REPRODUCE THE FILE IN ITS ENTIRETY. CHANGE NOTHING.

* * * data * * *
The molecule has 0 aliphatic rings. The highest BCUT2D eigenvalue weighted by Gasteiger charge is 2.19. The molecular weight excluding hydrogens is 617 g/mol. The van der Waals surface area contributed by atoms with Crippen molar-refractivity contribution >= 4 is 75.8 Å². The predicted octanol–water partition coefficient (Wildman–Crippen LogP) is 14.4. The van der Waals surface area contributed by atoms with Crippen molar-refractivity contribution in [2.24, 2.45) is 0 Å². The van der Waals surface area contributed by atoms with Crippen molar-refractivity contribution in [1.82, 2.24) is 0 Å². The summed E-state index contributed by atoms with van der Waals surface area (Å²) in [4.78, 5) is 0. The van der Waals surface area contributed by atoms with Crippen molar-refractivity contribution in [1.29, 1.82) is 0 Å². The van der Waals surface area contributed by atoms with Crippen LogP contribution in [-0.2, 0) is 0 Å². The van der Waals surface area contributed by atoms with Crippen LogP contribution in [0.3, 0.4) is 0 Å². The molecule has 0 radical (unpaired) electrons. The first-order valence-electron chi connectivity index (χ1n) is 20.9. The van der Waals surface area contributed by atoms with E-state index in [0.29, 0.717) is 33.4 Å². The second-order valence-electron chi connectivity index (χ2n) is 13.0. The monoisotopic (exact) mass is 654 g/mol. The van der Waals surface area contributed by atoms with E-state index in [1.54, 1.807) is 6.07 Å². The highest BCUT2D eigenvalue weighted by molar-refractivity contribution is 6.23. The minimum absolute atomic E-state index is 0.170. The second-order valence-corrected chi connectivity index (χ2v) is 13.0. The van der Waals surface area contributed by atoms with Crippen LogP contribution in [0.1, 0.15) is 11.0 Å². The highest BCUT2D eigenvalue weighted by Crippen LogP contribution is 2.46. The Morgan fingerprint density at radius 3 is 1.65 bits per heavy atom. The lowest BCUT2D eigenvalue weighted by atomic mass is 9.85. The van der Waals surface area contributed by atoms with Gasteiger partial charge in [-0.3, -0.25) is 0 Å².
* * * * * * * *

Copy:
The molecule has 0 aliphatic rings. The highest BCUT2D eigenvalue weighted by Gasteiger charge is 2.19. The molecular weight excluding hydrogens is 617 g/mol. The van der Waals surface area contributed by atoms with Crippen molar-refractivity contribution >= 4 is 75.8 Å². The predicted octanol–water partition coefficient (Wildman–Crippen LogP) is 14.4. The van der Waals surface area contributed by atoms with Crippen molar-refractivity contribution in [2.24, 2.45) is 0 Å². The van der Waals surface area contributed by atoms with Crippen molar-refractivity contribution in [1.82, 2.24) is 0 Å². The summed E-state index contributed by atoms with van der Waals surface area (Å²) in [4.78, 5) is 0. The van der Waals surface area contributed by atoms with Crippen molar-refractivity contribution in [1.29, 1.82) is 0 Å². The van der Waals surface area contributed by atoms with Crippen LogP contribution in [-0.2, 0) is 0 Å². The van der Waals surface area contributed by atoms with Crippen LogP contribution in [0.3, 0.4) is 0 Å². The molecule has 0 radical (unpaired) electrons. The first-order valence-electron chi connectivity index (χ1n) is 20.9. The van der Waals surface area contributed by atoms with E-state index in [0.29, 0.717) is 33.4 Å². The second-order valence-electron chi connectivity index (χ2n) is 13.0. The monoisotopic (exact) mass is 654 g/mol. The van der Waals surface area contributed by atoms with E-state index in [1.54, 1.807) is 6.07 Å². The highest BCUT2D eigenvalue weighted by molar-refractivity contribution is 6.23. The minimum absolute atomic E-state index is 0.170. The second-order valence-corrected chi connectivity index (χ2v) is 13.0. The van der Waals surface area contributed by atoms with Crippen LogP contribution in [0.1, 0.15) is 11.0 Å². The highest BCUT2D eigenvalue weighted by Crippen LogP contribution is 2.46. The Morgan fingerprint density at radius 3 is 1.65 bits per heavy atom. The lowest BCUT2D eigenvalue weighted by atomic mass is 9.85. The van der Waals surface area contributed by atoms with Gasteiger partial charge in [-0.3, -0.25) is 0 Å².